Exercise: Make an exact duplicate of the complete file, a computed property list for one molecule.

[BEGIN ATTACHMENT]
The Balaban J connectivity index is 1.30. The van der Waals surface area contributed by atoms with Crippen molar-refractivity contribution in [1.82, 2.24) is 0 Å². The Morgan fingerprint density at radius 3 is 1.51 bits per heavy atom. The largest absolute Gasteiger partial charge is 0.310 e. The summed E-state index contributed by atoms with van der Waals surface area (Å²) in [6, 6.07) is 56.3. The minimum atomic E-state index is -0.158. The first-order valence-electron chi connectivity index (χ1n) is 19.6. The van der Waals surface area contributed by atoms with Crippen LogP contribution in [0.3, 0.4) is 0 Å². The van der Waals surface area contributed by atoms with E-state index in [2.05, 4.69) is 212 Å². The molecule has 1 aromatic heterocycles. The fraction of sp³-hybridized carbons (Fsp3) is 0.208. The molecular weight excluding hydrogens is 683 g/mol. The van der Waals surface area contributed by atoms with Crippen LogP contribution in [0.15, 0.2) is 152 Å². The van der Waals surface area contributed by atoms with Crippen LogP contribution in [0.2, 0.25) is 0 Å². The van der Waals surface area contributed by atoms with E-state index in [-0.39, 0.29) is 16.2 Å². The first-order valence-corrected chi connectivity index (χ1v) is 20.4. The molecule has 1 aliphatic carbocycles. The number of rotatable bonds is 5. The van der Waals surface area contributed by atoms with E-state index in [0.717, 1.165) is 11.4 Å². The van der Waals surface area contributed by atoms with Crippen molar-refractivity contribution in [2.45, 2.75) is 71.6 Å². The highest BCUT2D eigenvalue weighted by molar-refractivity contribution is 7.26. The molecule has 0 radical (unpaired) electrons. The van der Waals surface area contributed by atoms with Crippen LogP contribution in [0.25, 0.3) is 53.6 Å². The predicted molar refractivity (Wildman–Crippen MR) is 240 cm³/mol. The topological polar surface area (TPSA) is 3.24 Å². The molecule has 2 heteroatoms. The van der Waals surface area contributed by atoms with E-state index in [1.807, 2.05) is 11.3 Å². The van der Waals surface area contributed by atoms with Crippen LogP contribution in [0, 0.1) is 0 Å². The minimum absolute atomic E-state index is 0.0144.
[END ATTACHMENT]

The Balaban J connectivity index is 1.30. The van der Waals surface area contributed by atoms with Crippen molar-refractivity contribution in [1.82, 2.24) is 0 Å². The Morgan fingerprint density at radius 3 is 1.51 bits per heavy atom. The largest absolute Gasteiger partial charge is 0.310 e. The summed E-state index contributed by atoms with van der Waals surface area (Å²) in [6, 6.07) is 56.3. The minimum atomic E-state index is -0.158. The first-order valence-electron chi connectivity index (χ1n) is 19.6. The van der Waals surface area contributed by atoms with Crippen LogP contribution in [0.3, 0.4) is 0 Å². The van der Waals surface area contributed by atoms with E-state index in [2.05, 4.69) is 212 Å². The molecule has 1 aromatic heterocycles. The fraction of sp³-hybridized carbons (Fsp3) is 0.208. The molecular weight excluding hydrogens is 683 g/mol. The van der Waals surface area contributed by atoms with Crippen LogP contribution in [0.15, 0.2) is 152 Å². The van der Waals surface area contributed by atoms with Crippen LogP contribution in [0.2, 0.25) is 0 Å². The van der Waals surface area contributed by atoms with E-state index in [-0.39, 0.29) is 16.2 Å². The first-order valence-corrected chi connectivity index (χ1v) is 20.4. The molecule has 1 aliphatic carbocycles. The number of rotatable bonds is 5. The van der Waals surface area contributed by atoms with E-state index in [0.717, 1.165) is 11.4 Å². The van der Waals surface area contributed by atoms with Crippen molar-refractivity contribution in [2.45, 2.75) is 71.6 Å². The highest BCUT2D eigenvalue weighted by molar-refractivity contribution is 7.26. The molecule has 0 radical (unpaired) electrons. The van der Waals surface area contributed by atoms with Crippen LogP contribution in [0.25, 0.3) is 53.6 Å². The predicted molar refractivity (Wildman–Crippen MR) is 240 cm³/mol. The topological polar surface area (TPSA) is 3.24 Å². The molecule has 2 heteroatoms. The van der Waals surface area contributed by atoms with E-state index in [1.807, 2.05) is 11.3 Å². The van der Waals surface area contributed by atoms with Crippen LogP contribution in [0, 0.1) is 0 Å². The minimum absolute atomic E-state index is 0.0144.